The value of TraditionalMountaineering to our Friends and Subscribers is the selectivity of the information we provide, and its relevance to introducing folks to informed hiking on the trail, exploring off the trail, mountain travel and Leave-no-Trace light-weight bivy and backpacking, technical travel over steep snow, rock and ice, technical glacier travel and a little technical rock climbing on the way to the summit. Whatever your capabilities and interests, there is a place for everyone in traditional alpine mountaineering.




Mountain climbing has inherent dangers that can, only in part, be mitigated


Read more . . .
FCC requirements for providing mobile phone geographic locations
Four lost in forecast storm on Mt. Rainier
Mt. Rainier snowshoe leader falls, rescued after two days
Climber dies in forecast storm on Mt. Rainier
The Episcopal School Tragedy
SPOT Satellite Messenger "PLB" reviewed and recommended
How do you use your map, compass and GPS together, in a nut shell?
Why is the GSM digital cell phone best for backcountry travel and mountaineering?
How do GSM mobile phones assist mountaineering and backcountry rescues?
FREE Clinic on Real Survival Strategies and Staying Found with Map, Compass and GPS together
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How can you avoid Hypothermia?
Final Report to the American Alpine Club on the loss of three climbers on Mount Hood in December 2006
Missing climbers on Mount Hood, one dies of exposure, two believed killed in fall
Missing California family found, dad dies from exposure and hypothermia
Missing man survives two weeks trapped in snow-covered car
Missing snowmobile riders found, Roger Rouse dies from hypothermia
Olympic Champion Rulon Gardner lost on snowmobile
Lost Olympic hockey player looses feet to cold injury
Expert skier lost five days near resort in North Cascades without map, compass, gps or cell phone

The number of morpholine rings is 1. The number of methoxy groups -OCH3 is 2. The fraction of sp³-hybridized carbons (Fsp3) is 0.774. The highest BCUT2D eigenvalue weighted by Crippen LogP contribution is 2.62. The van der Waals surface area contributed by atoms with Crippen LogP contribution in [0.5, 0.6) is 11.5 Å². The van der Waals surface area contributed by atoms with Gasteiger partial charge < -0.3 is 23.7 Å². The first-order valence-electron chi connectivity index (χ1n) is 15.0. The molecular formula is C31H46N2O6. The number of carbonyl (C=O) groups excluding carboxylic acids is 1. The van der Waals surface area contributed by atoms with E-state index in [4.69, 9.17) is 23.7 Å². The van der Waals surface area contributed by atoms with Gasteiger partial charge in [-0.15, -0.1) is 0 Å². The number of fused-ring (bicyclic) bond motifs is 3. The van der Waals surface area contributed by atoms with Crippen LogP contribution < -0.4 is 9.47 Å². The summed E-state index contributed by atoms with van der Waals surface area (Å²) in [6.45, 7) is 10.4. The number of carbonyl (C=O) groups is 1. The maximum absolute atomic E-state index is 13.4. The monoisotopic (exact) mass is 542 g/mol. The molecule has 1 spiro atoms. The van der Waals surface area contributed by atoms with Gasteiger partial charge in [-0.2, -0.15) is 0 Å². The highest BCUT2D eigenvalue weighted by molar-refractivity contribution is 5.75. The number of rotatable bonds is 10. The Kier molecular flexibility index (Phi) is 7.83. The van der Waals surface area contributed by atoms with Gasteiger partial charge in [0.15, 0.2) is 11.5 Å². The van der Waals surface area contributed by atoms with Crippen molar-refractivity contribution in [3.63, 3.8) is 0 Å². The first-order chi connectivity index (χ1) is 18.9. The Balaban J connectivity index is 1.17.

Mount Hood - The Episcopal School Tragedy
Mount Hood - experienced climbers rescued from snow cave
How can you learn the skills of snow camping?   Prospectus

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Climber on Mt. Rainier dies, others injured
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Climbers badly injured during 500-foot sliding fall on Mt. Hood
You Tube videos of recent incidents on Mount Hood
Final Report to the American Alpine Club on the loss of three climbers on Mount Hood in December 2006
Climber on Mt. Rainier dies of hypothermia in brief storm. What happened
Death on Mt. Hood - What happened to the three North Face climbers? 
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Wilderness Travel Course Newsletter  this is a large PDF file
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Climbers fall from Mount Hood's Sandy Glacier Headwall
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Solo climber Aron Ralston forced to amputate his own arm
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Once again, cell phone alerts rescuers of injured climber
Storm on Rainier proves fatal
Mountain calamity on Hood brings safety to the fore!
Fall into the Bergschrund on Mt. Hood, rescuers crash!
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Accidents in North American Mountaineering
Goran Kropp killed while rock climbing in Washington

 Your Essential Light Day Pack
What are the new Ten Essential Systems?
What does experience tell us about Light and Fast climbing?
What is the best traditional alpine mountaineering summit pack?
What is Light and Fast alpine climbing?
What do you carry in your day pack?      Photos?    
What do you carry in your winter day pack?       Photos?    
What should I know about "space blankets"?
Where can I get a personal and a group first aid kit?      Photos?

 Carboration and Hydration
Is running the Western States 100 part of "traditional mountaineering"?
What's wrong with GORP?    Answers to the quiz!
Why do I need to count carbohydrate calories?
What should I know about having a big freeze-dried dinner?
What about carbo-ration and fluid replacement during traditional alpine climbing?   4 pages in pdf  
What should I eat before a day of alpine climbing?

  About Alpine Mountaineering:
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  The Mountaineers' Rope
  Basic Responsibilities       Cuatro Responsabiliades Basicas de Quienes Salen al Campo